Using C# Extension Methods

C# provides a powerful feature called extension methods that allow you to extend classes with new functionality without the need to modify the original class. This means you can extend such fundamental classes such as C#’s generic List collection class.

Throughout the years I have used a number of very useful extension methods that have proved very useful in many different projects.

In this tutorial, I will show you how to setup extension methods and demonstrate extending the List<T> and string class.

The first thing to be aware is that extension methods need to be in a static class. So, it makes sense to create a dedicated static class called ExtensionMethods.

See below…

using System;

namespace intermittentbug.DAL.Objects
{
    public static class ExtensionMethods
    {
         // place you Extension Methods here...
    }
}

The next thing to note regarding extension methods is that you must refer to the type you are extending as the first or only parameter.

Below is an example of a simple string class extension that can be called to trim() and ToLower() a string.

/// <summary>
/// Used to trim and set toLower()
/// </summary>
/// <param name="source"></param>
/// <returns></returns>
public static String TrimAndLower(this String source)
{
    String srcStr = source.Trim().ToLower();
    return srcStr;
}

As I am extending the string class, the parameter I’m referring to is referenced as “this type variableName”

The convention I use is the variable name “source”.

This can be invoked like so…

[TestMethod]
public void TestTrimAndLower()
{
	string TestStr = "   TesTER  ";
	TestStr = TestStr.TrimAndLower();

	Assert.IsTrue(TestStr == "tester");
}

a slightly more advanced example, this method will capitalise the first letter of a string if its character length is greater than 3, otherwise it will capitalise all the letters. It also replaces a forward slash with a dash

/// <summary>
/// Capitalize the first letter of each word in the string
/// </summary>
/// <param name="source"></param>
/// <returns></returns>
public static String CapitaliseFirstLetter(this String source)
{
	string returnStr = String.Empty;
	TextInfo TextInfo = new CultureInfo("en-GB", false).TextInfo;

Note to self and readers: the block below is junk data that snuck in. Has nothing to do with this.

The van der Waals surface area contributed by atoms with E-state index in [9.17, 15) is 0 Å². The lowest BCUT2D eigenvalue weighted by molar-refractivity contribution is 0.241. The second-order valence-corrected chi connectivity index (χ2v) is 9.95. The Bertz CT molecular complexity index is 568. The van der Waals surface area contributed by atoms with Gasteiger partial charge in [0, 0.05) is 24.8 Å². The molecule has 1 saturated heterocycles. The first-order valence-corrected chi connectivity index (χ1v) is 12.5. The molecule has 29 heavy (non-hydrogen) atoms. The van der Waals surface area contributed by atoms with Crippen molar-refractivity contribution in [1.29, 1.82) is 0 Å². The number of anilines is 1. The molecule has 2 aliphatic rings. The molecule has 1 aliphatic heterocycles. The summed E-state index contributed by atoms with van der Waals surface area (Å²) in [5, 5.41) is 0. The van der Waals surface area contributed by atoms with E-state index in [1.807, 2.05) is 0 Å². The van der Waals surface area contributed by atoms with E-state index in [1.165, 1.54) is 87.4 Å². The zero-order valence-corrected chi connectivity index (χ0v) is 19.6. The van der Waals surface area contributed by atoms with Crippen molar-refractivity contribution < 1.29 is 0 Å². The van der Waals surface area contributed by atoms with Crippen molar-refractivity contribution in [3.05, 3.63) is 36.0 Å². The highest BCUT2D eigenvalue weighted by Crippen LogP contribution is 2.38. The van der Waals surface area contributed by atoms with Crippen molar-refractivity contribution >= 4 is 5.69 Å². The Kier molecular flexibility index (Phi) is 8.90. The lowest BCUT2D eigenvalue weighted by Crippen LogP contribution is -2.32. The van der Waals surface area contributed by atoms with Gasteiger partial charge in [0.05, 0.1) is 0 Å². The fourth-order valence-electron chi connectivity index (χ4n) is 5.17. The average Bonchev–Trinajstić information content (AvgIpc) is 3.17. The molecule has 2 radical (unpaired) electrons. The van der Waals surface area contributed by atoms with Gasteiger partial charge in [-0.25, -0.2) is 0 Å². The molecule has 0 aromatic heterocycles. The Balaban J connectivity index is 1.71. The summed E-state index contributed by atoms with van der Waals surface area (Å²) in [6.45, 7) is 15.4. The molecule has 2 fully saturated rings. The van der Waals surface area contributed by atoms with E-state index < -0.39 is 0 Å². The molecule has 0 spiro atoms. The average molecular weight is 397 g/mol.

if (source.Length > 3)
	{
		source = source.ToLower().Trim();
		string capitalized = TextInfo.ToTitleCase(source);
		returnStr = capitalized;
	}
	else
	{
		returnStr = source.ToUpper();
	}

	// Remove any invalid chars
	return returnStr.Replace("/", "-");
}

This can be invoked like this...

[TestMethod]
public void TestCapitaliseFirstLetter()
{
	string TestStr_1 = "hello world";
	TestStr_1 = TestStr_1.CapitaliseFirstLetter();

	Assert.IsTrue(TestStr_1 == "Hello World");

	string TestStr_2 = "abc";
	TestStr_2 = TestStr_2.CapitaliseFirstLetter();

	Assert.IsTrue(TestStr_2 == "ABC");

	string TestStr_3 = "//hello/world//";
	TestStr_3 = TestStr_3.CapitaliseFirstLetter();

	Assert.IsTrue(TestStr_3 == "--Hello-World--");
}

Now to look at the List<T> class. Below is a Randomiser that will rearrange any List<T> object in a random order.

/// <summary>
/// Randomize a generic list, using a guid as the random indexer
/// </summary>
/// <typeparam name="T"></typeparam>
/// <param name="source"></param>
/// <returns></returns>
public static IEnumerable<T> Randomize<T>(this IEnumerable<T> source)
{
	return source.OrderBy<T, Guid>((item) => Guid.NewGuid());
}

The List<T> class inherits the Ienumerable<T> interface so by extending that I get the benefit of this extention method to all objects that inherit from this interface. Below is a Randomiser I have used in many different projects. It will rearrange any List<T> object into a new random order.

[TestMethod]
public void TestRandomize()
{
	List<int> numbers = new List<int> { 1, 2, 3, 4, 5, 6, 7, 8, 9 };
	List<int> RandomNumbers = new List<int>();

	RandomNumbers.AddRange(numbers.Randomize());

	//RandomNumbers = {3, 8, 6, 1 ....}
}

I will be posting more useful extention methods as useful tips.


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JGilmartin

Technical Architect at Pinewood Technologies

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  • Views: 368
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  • Author: JGilmartin (2890)
  • Date: 18/11/2016 17:41
Tags
C# .NET

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